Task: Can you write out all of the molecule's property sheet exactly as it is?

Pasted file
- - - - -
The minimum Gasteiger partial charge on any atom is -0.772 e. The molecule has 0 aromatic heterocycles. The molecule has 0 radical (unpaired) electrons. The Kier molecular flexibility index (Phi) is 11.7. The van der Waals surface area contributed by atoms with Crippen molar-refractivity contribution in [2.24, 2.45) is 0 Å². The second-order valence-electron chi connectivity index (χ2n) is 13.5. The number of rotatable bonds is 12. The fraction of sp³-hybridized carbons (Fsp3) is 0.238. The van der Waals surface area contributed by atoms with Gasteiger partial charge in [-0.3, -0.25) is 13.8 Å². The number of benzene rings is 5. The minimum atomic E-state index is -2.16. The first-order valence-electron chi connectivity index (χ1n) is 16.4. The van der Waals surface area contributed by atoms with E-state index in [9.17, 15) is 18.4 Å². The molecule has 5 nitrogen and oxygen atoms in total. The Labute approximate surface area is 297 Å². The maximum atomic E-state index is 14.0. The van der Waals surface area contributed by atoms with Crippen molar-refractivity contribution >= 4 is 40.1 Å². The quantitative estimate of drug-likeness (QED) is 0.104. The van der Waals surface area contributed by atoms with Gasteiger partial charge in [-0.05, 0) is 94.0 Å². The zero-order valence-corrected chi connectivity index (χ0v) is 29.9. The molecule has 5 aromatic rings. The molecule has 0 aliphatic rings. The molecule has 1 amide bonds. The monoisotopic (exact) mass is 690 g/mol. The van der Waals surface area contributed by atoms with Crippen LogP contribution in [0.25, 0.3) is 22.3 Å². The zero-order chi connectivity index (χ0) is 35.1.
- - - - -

The minimum Gasteiger partial charge on any atom is -0.772 e. The molecule has 0 aromatic heterocycles. The molecule has 0 radical (unpaired) electrons. The Kier molecular flexibility index (Phi) is 11.7. The van der Waals surface area contributed by atoms with Crippen molar-refractivity contribution in [2.24, 2.45) is 0 Å². The second-order valence-electron chi connectivity index (χ2n) is 13.5. The number of rotatable bonds is 12. The fraction of sp³-hybridized carbons (Fsp3) is 0.238. The van der Waals surface area contributed by atoms with Gasteiger partial charge in [-0.3, -0.25) is 13.8 Å². The number of benzene rings is 5. The minimum atomic E-state index is -2.16. The first-order valence-electron chi connectivity index (χ1n) is 16.4. The van der Waals surface area contributed by atoms with E-state index in [9.17, 15) is 18.4 Å². The molecule has 5 nitrogen and oxygen atoms in total. The Labute approximate surface area is 297 Å². The maximum atomic E-state index is 14.0. The van der Waals surface area contributed by atoms with Crippen molar-refractivity contribution >= 4 is 40.1 Å². The quantitative estimate of drug-likeness (QED) is 0.104. The van der Waals surface area contributed by atoms with Gasteiger partial charge in [-0.05, 0) is 94.0 Å². The zero-order valence-corrected chi connectivity index (χ0v) is 29.9. The molecule has 5 aromatic rings. The molecule has 0 aliphatic rings. The molecule has 1 amide bonds. The monoisotopic (exact) mass is 690 g/mol. The van der Waals surface area contributed by atoms with Crippen LogP contribution in [0.25, 0.3) is 22.3 Å². The zero-order chi connectivity index (χ0) is 35.1.